But like GL, ATWT has been on shakier ground. As all daytime soaps are. The audience at large is shrinking. And the remaining soaps are trying desperately to be every single, possible thing they can be other than a soap. The remaining soaps have an audience, but they don’t respect them.
I don’t blame them, folks – they have a gun to their heads, so to speak, and a mandate to make money and maximize advertising. And so stories and ads are aimed squarely at that young audience. But as a result, the daytime soaps are making a fatal error: they’re not writing a story for the dedicated fans who actually watch their show.
And so another long story, another book with many chapters and many layers, is coming to an end. I agree with We Love Soaps’ Roger Newcomb that soaps will live on, in some format, on the Internet.
But another domino has fallen, the last of its kind. This one makes me very, very sad.
6 thoughts on “Twilight in Oakdale”
Every word spot on, and a great choice of photos. I was always a sucker for the Lucinda and Lily dynamic.
Hey Lana – agreed – so much of what Douglas set up is STILL the engine of the show. I could watch a whole show about the Walshes.
Patrick, I have been waiting ALL DAY for you to post on this topic. And you didn’t disappoint. You said everything I’ve been thinking since I heard the news. After September, we’ll have six soaps on the air on the three combined networks. I remember when ABC had six soaps just on their network alone. These are truly sad days. And I expect more to come.
Beautiful, Patrick. Wrote a blog myself and you capture the bittersweetness as well.
It was also only a couple years ago (2006 and 2007) that GL was winning best show and actor Emmys galore! BOTH shows were doing great in quality when they were cancelled and should NOT have been cancelled.
ATWT also felt very real to me. I started watching ATWT in the late 80s and got into GL around the same time. I was hooked on both of them, and always had very contrasting feelings — I enjoyed GL and was entertained by many of the fascinating, complex characters. ATWT was more like my home, my family. Everyone seemed so normal and their sanity and strength and their years of history and connections to each other, to their town, that was what I wanted life to be like. ATWT was in my heart and as such I had a very hard time keeping with the show after Doug Marland tied and all his complex, diverse canvas was slowly but surely turned into generic, somewhat tacky, somewhat dull stories revolving around the same handful of characters. I think the day “my” ATWT left was when they fired so many of my favorite actors in 1993-1995, people I tuned in every day for, like Lisa Brown, Anne Sward, Michael Swan, Scott DeFrietas. Not that they haven’t had some big moments since then. Certainly Carly was one of a kind, and I loved the Lily/Rose stories, before Rose was killed off in yet another attempt at shock value and style over substance.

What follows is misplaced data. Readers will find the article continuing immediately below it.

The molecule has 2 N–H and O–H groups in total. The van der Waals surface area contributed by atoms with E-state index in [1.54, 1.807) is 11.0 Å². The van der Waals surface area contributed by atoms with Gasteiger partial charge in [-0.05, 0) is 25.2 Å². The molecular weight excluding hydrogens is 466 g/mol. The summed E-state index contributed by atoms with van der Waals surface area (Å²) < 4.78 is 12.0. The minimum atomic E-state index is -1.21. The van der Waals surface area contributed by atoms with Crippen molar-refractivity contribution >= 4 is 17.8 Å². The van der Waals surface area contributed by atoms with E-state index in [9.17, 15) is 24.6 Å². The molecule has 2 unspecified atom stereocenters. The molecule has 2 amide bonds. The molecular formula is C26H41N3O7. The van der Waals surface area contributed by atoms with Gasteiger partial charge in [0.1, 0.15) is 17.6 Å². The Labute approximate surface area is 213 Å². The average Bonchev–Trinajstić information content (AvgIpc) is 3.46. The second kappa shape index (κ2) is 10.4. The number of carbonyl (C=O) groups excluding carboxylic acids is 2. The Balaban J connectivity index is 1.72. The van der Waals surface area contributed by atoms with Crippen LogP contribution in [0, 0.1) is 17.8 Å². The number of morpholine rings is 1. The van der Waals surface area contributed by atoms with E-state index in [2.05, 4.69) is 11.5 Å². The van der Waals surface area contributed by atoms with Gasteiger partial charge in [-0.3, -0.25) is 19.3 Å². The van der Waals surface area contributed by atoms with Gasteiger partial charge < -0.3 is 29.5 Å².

We’ll always have our memories of Barbara, Lisa, Lucinda, Bob, Kim, Margo, Tom, Lyla, the Snyders, John, Jessica, Ellen, etc. Or I hope we will, anyway. This was not just a show to many of us. I think that’s what those who run the networks never understand. These aren’t just commodities, they are lifelines. And they are priceless areas to build network loyalty, brand loyalty, for generations, and to help many future stars learn how to act.
Good luck replacing that with a D-grade version of Truth or Consequences, or whatever crap CBS has planned.
This is another sad day for daytime viewers. I feel like I’ve lost a good friend and my mother all over again. My sister and I watched ATWT with our mom from the beginning and we will watch until the end. Thanks for remembering the Sabrina story line. It was one of my favorites. I’ve been mourning the loss of GL and felt that ATWT was doomed. Thank you for your column and insight.